Date of Award

8-8-2017

Degree Type

Thesis

Degree Name

Master of Arts (MA)

Department

Anthropology

First Advisor

Nicola Sharratt

Second Advisor

Jeffrey Glover

Third Advisor

Bethany Turner-Livermore

Abstract

The development and expansion of political states is often accompanied by specialized craft production and long-distance trade networks. One of the earliest states in Andean South America was Tiwanaku, a polity that developed near the shores of Lake Titicaca, Bolivia, and dominated the south central Andes during a period called the Middle Horizon (AD 500-1000). In this paper, I report compositional data derived from laser ablation-inductively coupled plasma- mass spectrometry (LA-ICP-MS) and portable X-ray fluorescence (pXRF) analyses of Tiwanaku pottery sherds from a number of sites across the region. I then draw on these data to examine a) whether pottery production was a centralized activity and b) the circulation of ceramic vessels around the Tiwanaku realm.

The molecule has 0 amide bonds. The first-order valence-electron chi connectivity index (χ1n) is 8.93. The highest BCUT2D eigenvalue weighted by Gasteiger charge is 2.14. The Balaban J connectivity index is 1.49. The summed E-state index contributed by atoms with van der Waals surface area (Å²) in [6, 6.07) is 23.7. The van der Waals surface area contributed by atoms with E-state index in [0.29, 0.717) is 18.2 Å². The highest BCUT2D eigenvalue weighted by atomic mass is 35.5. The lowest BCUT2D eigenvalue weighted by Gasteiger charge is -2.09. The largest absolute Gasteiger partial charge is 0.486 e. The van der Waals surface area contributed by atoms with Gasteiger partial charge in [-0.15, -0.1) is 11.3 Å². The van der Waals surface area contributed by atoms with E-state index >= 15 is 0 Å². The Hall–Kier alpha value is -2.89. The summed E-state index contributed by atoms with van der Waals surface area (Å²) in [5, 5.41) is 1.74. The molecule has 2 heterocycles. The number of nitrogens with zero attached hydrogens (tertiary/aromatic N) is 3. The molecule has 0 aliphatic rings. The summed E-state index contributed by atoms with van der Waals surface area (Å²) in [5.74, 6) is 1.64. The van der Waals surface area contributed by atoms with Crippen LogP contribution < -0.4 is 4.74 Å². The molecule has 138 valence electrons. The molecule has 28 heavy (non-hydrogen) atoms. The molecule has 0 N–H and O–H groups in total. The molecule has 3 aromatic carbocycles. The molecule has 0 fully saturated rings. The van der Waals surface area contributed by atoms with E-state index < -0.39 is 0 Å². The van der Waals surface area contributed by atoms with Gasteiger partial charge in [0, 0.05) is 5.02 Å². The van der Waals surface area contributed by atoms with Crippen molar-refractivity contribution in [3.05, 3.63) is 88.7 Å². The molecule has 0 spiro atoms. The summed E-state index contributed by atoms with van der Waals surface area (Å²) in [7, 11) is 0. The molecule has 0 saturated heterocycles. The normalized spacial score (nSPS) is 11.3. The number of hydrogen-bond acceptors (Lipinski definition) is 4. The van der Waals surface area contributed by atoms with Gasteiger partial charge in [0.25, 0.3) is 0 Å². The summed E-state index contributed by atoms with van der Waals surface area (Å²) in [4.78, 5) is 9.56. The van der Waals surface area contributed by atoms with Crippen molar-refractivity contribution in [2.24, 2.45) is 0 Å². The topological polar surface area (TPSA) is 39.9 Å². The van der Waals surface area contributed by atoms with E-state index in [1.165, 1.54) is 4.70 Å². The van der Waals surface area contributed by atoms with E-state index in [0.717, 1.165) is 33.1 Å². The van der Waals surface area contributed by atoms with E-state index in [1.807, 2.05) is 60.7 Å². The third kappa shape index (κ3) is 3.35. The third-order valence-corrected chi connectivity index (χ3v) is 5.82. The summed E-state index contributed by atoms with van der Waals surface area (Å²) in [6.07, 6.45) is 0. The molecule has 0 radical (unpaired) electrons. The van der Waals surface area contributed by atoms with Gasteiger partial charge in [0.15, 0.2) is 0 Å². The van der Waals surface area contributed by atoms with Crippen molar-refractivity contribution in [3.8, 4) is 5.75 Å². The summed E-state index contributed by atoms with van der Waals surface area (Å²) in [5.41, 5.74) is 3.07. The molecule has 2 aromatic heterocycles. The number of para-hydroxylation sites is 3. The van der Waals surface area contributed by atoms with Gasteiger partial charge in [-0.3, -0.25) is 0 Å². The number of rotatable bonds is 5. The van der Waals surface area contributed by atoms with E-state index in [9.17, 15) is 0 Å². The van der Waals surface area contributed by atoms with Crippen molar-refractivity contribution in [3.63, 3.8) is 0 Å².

Share

COinS